Cheers J

Thank you for the suggestion. Done.
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Re: Seven men and seven women have to sit around a circular [#permalink]

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13 Feb 2015, 06:59

Hello from the GMAT Club BumpBot!

Thanks to another GMAT Club member, I have just discovered this valuable topic, yet it had no discussion for over a year. I am now bumping it up - doing my job. I think you may find it valuable (esp those replies with Kudos).

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Seven men and seven women have to sit around a circular [#permalink]

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31 Dec 2015, 18:47

This is a very nice question.

If the men and women were seated in a line not a circle, the answer would be 7!*7!.

However, because they are seated in a circle, where the is no beginning or end, we have to account for repetitions of a pattern that occur when the head to tail arrangement duplicates another pattern but at a different starting point on the circle. For any one pattern, composed of 7 entities, one would expect seven duplicates with different starting points on the circle. Therefore to reach the correct answer one should account for this repetition by dividing 7!*7! by 7 = 7!*6!.

For further clarification consider this:

In a linear arrangement. 1234567 and 2345671 are different patterns. However, in a circular arrangement they are one and the same. So are 3456712, 4567123, 5671234, 6712345 and 7123456.

Because the men and women alternate positionso on the table the pattern advances by two at a time, so even though there are 14 people on the table, there are only 7 positions in each pattern.

Re: Seven men and seven women have to sit around a circular [#permalink]

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03 Jan 2016, 03:26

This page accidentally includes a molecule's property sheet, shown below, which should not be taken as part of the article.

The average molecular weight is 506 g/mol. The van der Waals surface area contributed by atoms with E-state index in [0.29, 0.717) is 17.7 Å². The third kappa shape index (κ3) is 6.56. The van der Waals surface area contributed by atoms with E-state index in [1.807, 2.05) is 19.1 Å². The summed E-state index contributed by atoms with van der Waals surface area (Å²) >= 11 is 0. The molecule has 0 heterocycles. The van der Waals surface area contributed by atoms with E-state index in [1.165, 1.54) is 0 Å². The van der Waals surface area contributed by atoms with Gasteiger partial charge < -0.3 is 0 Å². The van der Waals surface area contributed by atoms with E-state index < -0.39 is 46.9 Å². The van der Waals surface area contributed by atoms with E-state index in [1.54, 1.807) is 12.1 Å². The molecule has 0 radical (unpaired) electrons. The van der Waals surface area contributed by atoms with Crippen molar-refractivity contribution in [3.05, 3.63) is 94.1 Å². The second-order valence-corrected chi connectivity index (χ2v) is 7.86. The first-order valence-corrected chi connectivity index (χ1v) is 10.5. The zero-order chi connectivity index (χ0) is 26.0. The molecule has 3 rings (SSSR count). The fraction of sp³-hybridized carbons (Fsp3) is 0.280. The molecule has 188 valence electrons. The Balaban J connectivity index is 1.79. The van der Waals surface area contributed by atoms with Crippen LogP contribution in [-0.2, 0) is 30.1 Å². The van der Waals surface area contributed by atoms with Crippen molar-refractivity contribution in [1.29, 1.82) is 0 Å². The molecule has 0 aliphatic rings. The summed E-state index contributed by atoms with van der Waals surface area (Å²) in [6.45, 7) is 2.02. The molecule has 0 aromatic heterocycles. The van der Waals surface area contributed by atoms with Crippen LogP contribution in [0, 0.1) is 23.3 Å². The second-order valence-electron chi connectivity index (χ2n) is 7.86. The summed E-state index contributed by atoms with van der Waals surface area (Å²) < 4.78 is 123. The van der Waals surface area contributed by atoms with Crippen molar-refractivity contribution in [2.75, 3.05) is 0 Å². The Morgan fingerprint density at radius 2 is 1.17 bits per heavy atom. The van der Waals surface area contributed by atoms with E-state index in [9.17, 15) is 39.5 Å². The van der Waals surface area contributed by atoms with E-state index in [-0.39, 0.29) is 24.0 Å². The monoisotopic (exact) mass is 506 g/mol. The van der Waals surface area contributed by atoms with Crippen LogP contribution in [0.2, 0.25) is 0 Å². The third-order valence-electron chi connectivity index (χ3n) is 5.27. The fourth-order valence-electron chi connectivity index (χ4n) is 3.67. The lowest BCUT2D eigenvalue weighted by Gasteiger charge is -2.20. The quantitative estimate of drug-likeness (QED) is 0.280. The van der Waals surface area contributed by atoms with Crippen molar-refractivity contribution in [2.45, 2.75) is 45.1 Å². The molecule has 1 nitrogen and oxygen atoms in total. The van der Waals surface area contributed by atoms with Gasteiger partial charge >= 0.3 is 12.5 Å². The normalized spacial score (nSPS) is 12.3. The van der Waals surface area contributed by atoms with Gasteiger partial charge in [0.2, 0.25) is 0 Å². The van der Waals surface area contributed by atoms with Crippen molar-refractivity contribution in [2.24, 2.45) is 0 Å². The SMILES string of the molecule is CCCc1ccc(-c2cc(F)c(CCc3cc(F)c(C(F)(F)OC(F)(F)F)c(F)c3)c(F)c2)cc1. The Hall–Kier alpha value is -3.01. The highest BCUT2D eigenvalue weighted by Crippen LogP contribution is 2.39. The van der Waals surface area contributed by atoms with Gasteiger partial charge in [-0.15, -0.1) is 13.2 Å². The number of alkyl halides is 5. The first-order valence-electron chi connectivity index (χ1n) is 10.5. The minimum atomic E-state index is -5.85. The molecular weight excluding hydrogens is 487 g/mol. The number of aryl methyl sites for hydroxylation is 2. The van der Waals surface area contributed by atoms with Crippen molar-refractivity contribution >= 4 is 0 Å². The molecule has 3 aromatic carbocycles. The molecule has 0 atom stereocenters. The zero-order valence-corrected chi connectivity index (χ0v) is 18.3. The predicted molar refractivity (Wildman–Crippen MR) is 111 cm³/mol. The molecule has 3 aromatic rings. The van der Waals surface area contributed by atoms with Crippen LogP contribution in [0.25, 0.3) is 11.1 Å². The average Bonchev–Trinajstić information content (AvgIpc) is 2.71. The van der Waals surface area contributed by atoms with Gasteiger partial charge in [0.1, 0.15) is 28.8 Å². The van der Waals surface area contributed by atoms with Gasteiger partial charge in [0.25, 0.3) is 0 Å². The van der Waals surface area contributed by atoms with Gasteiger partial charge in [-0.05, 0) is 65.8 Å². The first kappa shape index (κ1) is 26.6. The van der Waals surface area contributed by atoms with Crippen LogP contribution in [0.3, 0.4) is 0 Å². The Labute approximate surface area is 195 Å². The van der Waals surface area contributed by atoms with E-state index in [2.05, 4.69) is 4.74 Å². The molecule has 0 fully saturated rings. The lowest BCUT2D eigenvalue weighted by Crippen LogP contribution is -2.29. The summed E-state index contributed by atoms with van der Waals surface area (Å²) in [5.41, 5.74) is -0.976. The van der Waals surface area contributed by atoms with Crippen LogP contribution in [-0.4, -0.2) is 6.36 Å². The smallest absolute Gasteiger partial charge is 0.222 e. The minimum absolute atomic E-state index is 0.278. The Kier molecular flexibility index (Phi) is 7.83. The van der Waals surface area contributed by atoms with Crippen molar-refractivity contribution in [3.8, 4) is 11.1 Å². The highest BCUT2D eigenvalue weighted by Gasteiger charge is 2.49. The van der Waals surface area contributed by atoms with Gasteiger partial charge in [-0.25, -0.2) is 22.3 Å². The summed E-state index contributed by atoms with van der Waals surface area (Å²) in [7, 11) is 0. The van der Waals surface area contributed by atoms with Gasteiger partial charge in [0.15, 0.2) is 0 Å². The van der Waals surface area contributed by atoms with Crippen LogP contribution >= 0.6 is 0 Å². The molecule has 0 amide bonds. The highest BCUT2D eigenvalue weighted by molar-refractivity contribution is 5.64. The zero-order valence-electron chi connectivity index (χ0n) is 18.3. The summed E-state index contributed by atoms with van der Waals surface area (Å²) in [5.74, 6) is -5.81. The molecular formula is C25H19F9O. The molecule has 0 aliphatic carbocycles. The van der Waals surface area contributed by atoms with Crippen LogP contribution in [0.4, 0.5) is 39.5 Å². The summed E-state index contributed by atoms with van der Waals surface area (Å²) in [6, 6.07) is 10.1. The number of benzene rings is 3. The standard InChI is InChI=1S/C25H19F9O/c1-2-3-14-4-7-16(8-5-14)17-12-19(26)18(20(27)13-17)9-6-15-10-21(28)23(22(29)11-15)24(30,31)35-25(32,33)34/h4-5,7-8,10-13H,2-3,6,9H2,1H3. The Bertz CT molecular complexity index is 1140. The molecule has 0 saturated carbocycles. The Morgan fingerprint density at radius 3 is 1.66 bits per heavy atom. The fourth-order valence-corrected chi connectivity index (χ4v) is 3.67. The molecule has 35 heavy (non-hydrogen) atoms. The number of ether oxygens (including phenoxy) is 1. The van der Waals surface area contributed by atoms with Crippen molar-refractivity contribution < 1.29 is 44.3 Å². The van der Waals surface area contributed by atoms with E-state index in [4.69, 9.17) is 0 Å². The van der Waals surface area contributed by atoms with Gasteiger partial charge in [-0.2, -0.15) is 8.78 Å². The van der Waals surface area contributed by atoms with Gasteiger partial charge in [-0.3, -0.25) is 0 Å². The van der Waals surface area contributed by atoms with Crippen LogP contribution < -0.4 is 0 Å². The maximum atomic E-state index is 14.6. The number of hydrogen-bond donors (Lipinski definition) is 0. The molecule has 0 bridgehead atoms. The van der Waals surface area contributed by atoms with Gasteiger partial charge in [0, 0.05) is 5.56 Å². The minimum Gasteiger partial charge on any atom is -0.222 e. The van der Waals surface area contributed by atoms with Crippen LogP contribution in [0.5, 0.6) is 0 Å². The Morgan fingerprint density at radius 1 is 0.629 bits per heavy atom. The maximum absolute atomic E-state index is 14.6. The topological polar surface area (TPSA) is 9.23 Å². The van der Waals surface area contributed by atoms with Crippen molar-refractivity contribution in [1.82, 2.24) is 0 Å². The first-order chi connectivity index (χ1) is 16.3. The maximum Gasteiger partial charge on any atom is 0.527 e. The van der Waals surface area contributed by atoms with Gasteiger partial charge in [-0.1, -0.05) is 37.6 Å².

ComplexVision wrote:

Seven men and seven women have to sit around a circular table so that no 2 women are together. In how many ways can that be done?

A. 5!*6! B. 6!*6! C. 5!*7! D. 6!*7! E. 7!*7!

there are 14 seats on the circular table. for no woman to sit together, the arrangement would be -> MWMWMWM....

so, seat the 7 men at the circular table first in (7-1)! = 6! now the seats for each woman would be between 2 men, hence making it a linear arrangement which can be done in 7!

Re: Seven men and seven women have to sit around a circular [#permalink]

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03 Jan 2016, 06:28

It doesn't matter if you're starting with a man or a woman. If they are alternating in a circular arrangement, two women will never be seated next to each other. My answer was just an explanation of why permutations in a circular arrangement = (n-1)! instead of n!. The group of 14 doesn't literally shift position down the table, but an arbitrary starting point of every set of seven permutations of a sequence, such as the set shown in my answer above, seems to move up and down the circle as you shift between these permutations but the sequence itself remains unchanged.

Re: Seven men and seven women have to sit around a circular [#permalink]

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13 Aug 2016, 10:53

37 seconds. Just make any one group sit in a circle first. Making people sit in circle has (n-1)! arrangements. Now when people sit in circle, the gaps between them are equal to the number of people. So make the other gender group sit in those gaps so that no same gender sits adjacent. n!*(n-1)!